Ballot measures 2A, 5A ask for tax increases to benefit city budget, student housing
Editor’s Note: This is the first in a two-part series about the four ballot issues city of Craig and Moffat County voters will decide in the Nov. 7 Coordinated Election. The series will conclude Wednesday with a look at town of Dinosaur Referred Measure 2B and Pot Hook Water Conservancy District Referred Measure 5B.
CRAIG — Voters in the city of Craig and Moffat County will decide the fate of four referred measures, all of which would involve tax issues, when they cast their ballots in the Nov. 7 Coordinated Election.
Following are explanations of what two of these measures — City of Craig Referred Measure 2A and Moffat County Affiliated Junior College Referred Measure 5A — propose and why they are being put forward, as well as written comments for and against the proposals.
City of Craig Referred Measure 2A
This measure asks Craig voters to approve a 1.75 percent increase in the city’s sales tax rate. If passed by voters, the maximum dollar amount that could be collected in 2019, the first full fiscal year incorporating the increase, would be capped at $2.1 million. In subsequent years, the city would collect the full amount generated by the increase.
The city sales tax rate is currently 2.25 percent.
Hotels, motels and overnight and short-term rentals would be exempt from the increase, though they would still pay the existing 2.25 percent city sales tax, as well as a 1.9 percent lodging tax and a 4 percent Local Marketing District tax.
After the first year, the increase, if approved, would net the city about $2.1 million annually in extra revenue.
In addition, Referred Measure 2A would do away with existing and future city sales tax on vehicles and off-highway vehicles purchased within the city limits of Craig.
According to city officials, the sales tax increase is needed to offset an 8-year trend of decreasing tax revenues which — despite budget cuts and spending reductions — will leave a $1.75 million budget shortfall. This, officials say, could lead to additional cuts to recreational programs, parks and athletic facility operation and maintenance, road and storm drainage maintenance, snow plowing and law enforcement services.
Officials say approval of the increase will allow the city to continue such services at existing levels.
Opponents of the measure argue the measure requests a tax increase without clearly explaining the justification for the increase or specifying how the funds would be spent. Opponents also say the collection of tax revenue should be fair, justified and consistent and that the lodging and automobile purchase exemptions included in the measure contradict these principles.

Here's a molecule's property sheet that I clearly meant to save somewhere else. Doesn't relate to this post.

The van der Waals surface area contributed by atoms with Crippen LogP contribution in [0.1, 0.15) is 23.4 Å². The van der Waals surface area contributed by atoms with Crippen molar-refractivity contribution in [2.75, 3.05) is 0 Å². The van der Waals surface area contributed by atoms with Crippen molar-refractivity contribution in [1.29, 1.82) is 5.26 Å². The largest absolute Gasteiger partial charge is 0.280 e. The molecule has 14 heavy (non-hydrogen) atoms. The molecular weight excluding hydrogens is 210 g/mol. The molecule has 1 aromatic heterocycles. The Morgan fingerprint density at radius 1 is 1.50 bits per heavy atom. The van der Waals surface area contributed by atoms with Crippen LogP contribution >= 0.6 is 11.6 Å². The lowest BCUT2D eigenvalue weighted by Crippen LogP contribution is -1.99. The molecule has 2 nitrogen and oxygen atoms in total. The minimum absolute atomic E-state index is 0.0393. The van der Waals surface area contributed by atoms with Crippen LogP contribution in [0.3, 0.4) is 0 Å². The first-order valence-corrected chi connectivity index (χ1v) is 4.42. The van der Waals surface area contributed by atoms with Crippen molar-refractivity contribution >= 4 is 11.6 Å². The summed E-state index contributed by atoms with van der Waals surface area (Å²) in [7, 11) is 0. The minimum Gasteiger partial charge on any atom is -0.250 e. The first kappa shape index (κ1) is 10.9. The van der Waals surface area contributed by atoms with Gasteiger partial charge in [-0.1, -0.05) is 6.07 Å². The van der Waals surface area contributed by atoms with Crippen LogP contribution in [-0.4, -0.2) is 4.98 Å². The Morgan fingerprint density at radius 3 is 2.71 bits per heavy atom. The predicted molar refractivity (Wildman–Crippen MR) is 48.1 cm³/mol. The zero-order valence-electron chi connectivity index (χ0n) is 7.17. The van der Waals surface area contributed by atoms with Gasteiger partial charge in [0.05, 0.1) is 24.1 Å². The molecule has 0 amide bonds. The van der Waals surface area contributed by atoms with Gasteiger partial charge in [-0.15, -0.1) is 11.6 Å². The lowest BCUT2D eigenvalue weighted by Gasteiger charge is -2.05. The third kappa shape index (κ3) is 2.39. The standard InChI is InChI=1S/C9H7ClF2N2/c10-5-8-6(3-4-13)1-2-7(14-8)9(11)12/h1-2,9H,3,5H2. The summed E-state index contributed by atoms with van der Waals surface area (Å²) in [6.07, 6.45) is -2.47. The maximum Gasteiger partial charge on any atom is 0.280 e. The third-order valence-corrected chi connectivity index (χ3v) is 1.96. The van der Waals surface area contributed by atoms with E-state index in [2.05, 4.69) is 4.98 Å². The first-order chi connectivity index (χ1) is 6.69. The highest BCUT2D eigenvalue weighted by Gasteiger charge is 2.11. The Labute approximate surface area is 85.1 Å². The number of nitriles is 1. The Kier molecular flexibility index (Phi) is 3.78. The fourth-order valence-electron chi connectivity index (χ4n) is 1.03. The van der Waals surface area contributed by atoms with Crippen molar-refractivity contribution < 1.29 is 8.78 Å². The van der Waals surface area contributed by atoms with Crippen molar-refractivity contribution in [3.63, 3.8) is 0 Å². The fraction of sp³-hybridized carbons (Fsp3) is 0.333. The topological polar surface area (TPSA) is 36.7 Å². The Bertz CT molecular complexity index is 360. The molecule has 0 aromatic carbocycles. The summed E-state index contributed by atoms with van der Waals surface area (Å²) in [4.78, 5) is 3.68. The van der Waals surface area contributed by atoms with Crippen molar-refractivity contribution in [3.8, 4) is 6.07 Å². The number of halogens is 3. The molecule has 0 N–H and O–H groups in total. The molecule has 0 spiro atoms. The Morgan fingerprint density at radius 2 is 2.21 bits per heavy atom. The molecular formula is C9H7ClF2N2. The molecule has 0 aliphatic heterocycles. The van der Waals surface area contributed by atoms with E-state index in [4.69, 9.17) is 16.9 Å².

The last sales tax increase approved by Craig voters was enacted in 1990 and increased the sales tax rate by 0.5 percent.
Moffat County Affiliated Junior College Referred Measure 5A
The measure asks voters in Moffat County to authorize a property tax increase of $2 million in 2018 and of no more than 5 mills in subsequent years.
Funds generated by the increase would be used by the Craig Campus of Colorado Northwestern Community College primarily to build, operate and maintain a 100-bed on-campus student housing facility and cafeteria.
If approved by voters, the measure would sunset in 2048.
The additional revenues will also be used to support tuition assistance for district residents enrolled at CNCC, supplemental program funding for the college, the construction of new facilities or the renovation of existing facilities, technology enhancements or supplemental equipment and operating costs of district facilities.
CNCC officials say the provision of on-campus housing — by eliminating the question of housing for long-distance students — will increase the college’s ability to grow certificate and degree programs to a larger market and enhance student recruitment incentives.
Officials also say the increase will provide a positive economic impact for the county, as students and their families will shop and recreate in Craig, and on-campus students seeking work will add to the local labor pool.
Opponents of Referred Measure 5A say CNCC offers no justification, location or project earmarked for the additional funds generated by the mill levy increase, which, they say, would present a $60 million burden on county taxpayers over the next 30 years.
Opponents also say passage of 5A could undermine the future outlook for potential mill levy increases that may be needed by the Moffat County School District.
Our grandson, Kenny Prather, who is now a resident of Kenai, Alaska, has always had a positive outlook on life. No matter whether his pickup truck breaks down, he has to drive to work on slick roads, he doesn’t feel well, or a hundred other scenarios, he always says, “It’s all good.” So I was reminded of him when I read this week’s book. The leading character in the book thinks “It’s all good,” too.